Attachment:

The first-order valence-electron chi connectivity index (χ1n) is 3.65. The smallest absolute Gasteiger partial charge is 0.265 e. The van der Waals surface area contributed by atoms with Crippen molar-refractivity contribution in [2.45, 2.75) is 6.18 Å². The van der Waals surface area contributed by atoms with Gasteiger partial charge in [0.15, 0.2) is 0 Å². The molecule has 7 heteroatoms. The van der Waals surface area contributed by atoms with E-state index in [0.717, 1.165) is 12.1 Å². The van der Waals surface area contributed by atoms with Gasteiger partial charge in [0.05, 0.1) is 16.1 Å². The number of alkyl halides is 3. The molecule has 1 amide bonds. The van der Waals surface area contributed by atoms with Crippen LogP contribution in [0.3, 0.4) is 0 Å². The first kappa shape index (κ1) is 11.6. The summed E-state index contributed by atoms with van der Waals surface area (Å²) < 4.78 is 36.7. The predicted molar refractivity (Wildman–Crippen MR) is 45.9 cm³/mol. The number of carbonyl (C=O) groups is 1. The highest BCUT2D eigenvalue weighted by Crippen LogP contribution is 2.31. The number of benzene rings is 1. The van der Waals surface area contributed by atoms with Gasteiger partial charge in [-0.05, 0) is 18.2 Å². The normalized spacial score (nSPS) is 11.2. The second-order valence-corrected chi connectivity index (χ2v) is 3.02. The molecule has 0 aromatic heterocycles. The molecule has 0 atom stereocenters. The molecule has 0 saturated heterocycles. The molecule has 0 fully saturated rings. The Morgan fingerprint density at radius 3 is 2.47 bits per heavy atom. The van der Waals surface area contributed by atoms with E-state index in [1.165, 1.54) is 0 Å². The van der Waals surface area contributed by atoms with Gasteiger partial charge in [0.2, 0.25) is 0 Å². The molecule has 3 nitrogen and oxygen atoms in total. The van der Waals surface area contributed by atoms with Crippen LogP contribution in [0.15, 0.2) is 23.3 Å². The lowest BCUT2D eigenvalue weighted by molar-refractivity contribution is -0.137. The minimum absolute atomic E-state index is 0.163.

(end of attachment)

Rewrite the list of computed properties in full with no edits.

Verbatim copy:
The first-order valence-electron chi connectivity index (χ1n) is 3.65. The smallest absolute Gasteiger partial charge is 0.265 e. The van der Waals surface area contributed by atoms with Crippen molar-refractivity contribution in [2.45, 2.75) is 6.18 Å². The van der Waals surface area contributed by atoms with Gasteiger partial charge in [0.15, 0.2) is 0 Å². The molecule has 7 heteroatoms. The van der Waals surface area contributed by atoms with E-state index in [0.717, 1.165) is 12.1 Å². The van der Waals surface area contributed by atoms with Gasteiger partial charge in [0.05, 0.1) is 16.1 Å². The number of alkyl halides is 3. The molecule has 1 amide bonds. The van der Waals surface area contributed by atoms with Crippen LogP contribution in [0.3, 0.4) is 0 Å². The first kappa shape index (κ1) is 11.6. The summed E-state index contributed by atoms with van der Waals surface area (Å²) < 4.78 is 36.7. The predicted molar refractivity (Wildman–Crippen MR) is 45.9 cm³/mol. The number of carbonyl (C=O) groups is 1. The highest BCUT2D eigenvalue weighted by Crippen LogP contribution is 2.31. The number of benzene rings is 1. The van der Waals surface area contributed by atoms with Gasteiger partial charge in [-0.05, 0) is 18.2 Å². The normalized spacial score (nSPS) is 11.2. The second-order valence-corrected chi connectivity index (χ2v) is 3.02. The molecule has 0 aromatic heterocycles. The molecule has 0 atom stereocenters. The molecule has 0 saturated heterocycles. The molecule has 0 fully saturated rings. The Morgan fingerprint density at radius 3 is 2.47 bits per heavy atom. The van der Waals surface area contributed by atoms with E-state index in [1.165, 1.54) is 0 Å². The van der Waals surface area contributed by atoms with Gasteiger partial charge in [0.2, 0.25) is 0 Å². The molecule has 3 nitrogen and oxygen atoms in total. The van der Waals surface area contributed by atoms with Crippen LogP contribution in [0.15, 0.2) is 23.3 Å². The lowest BCUT2D eigenvalue weighted by molar-refractivity contribution is -0.137. The minimum absolute atomic E-state index is 0.163.